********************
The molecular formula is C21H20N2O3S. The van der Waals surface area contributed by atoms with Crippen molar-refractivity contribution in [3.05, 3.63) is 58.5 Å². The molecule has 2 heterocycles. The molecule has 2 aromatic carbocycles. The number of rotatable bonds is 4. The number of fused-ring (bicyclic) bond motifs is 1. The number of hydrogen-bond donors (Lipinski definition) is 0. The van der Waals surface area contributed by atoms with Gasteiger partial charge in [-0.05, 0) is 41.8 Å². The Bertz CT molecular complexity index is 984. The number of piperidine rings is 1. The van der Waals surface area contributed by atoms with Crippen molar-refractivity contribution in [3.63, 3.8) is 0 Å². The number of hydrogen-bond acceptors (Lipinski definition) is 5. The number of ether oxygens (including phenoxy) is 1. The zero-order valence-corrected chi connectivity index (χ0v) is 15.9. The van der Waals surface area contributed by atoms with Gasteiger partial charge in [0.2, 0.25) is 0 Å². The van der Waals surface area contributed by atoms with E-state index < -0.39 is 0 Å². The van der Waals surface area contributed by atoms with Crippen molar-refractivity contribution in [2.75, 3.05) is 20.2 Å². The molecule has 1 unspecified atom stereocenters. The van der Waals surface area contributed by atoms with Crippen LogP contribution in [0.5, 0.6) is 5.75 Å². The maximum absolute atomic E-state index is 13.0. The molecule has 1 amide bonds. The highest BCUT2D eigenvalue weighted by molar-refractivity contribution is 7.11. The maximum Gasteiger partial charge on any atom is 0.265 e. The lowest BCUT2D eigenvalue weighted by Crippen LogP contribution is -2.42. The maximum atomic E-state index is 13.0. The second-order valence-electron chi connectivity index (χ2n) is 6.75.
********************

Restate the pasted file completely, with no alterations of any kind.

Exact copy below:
The molecular formula is C21H20N2O3S. The van der Waals surface area contributed by atoms with Crippen molar-refractivity contribution in [3.05, 3.63) is 58.5 Å². The molecule has 2 heterocycles. The molecule has 2 aromatic carbocycles. The number of rotatable bonds is 4. The number of fused-ring (bicyclic) bond motifs is 1. The number of hydrogen-bond donors (Lipinski definition) is 0. The van der Waals surface area contributed by atoms with Gasteiger partial charge in [-0.05, 0) is 41.8 Å². The Bertz CT molecular complexity index is 984. The number of piperidine rings is 1. The van der Waals surface area contributed by atoms with Crippen molar-refractivity contribution in [3.63, 3.8) is 0 Å². The number of hydrogen-bond acceptors (Lipinski definition) is 5. The number of ether oxygens (including phenoxy) is 1. The zero-order valence-corrected chi connectivity index (χ0v) is 15.9. The van der Waals surface area contributed by atoms with Gasteiger partial charge in [0.2, 0.25) is 0 Å². The van der Waals surface area contributed by atoms with E-state index < -0.39 is 0 Å². The van der Waals surface area contributed by atoms with Crippen molar-refractivity contribution in [2.75, 3.05) is 20.2 Å². The molecule has 1 unspecified atom stereocenters. The van der Waals surface area contributed by atoms with Crippen LogP contribution in [0.5, 0.6) is 5.75 Å². The maximum absolute atomic E-state index is 13.0. The molecule has 1 amide bonds. The highest BCUT2D eigenvalue weighted by molar-refractivity contribution is 7.11. The maximum Gasteiger partial charge on any atom is 0.265 e. The lowest BCUT2D eigenvalue weighted by Crippen LogP contribution is -2.42. The maximum atomic E-state index is 13.0. The second-order valence-electron chi connectivity index (χ2n) is 6.75.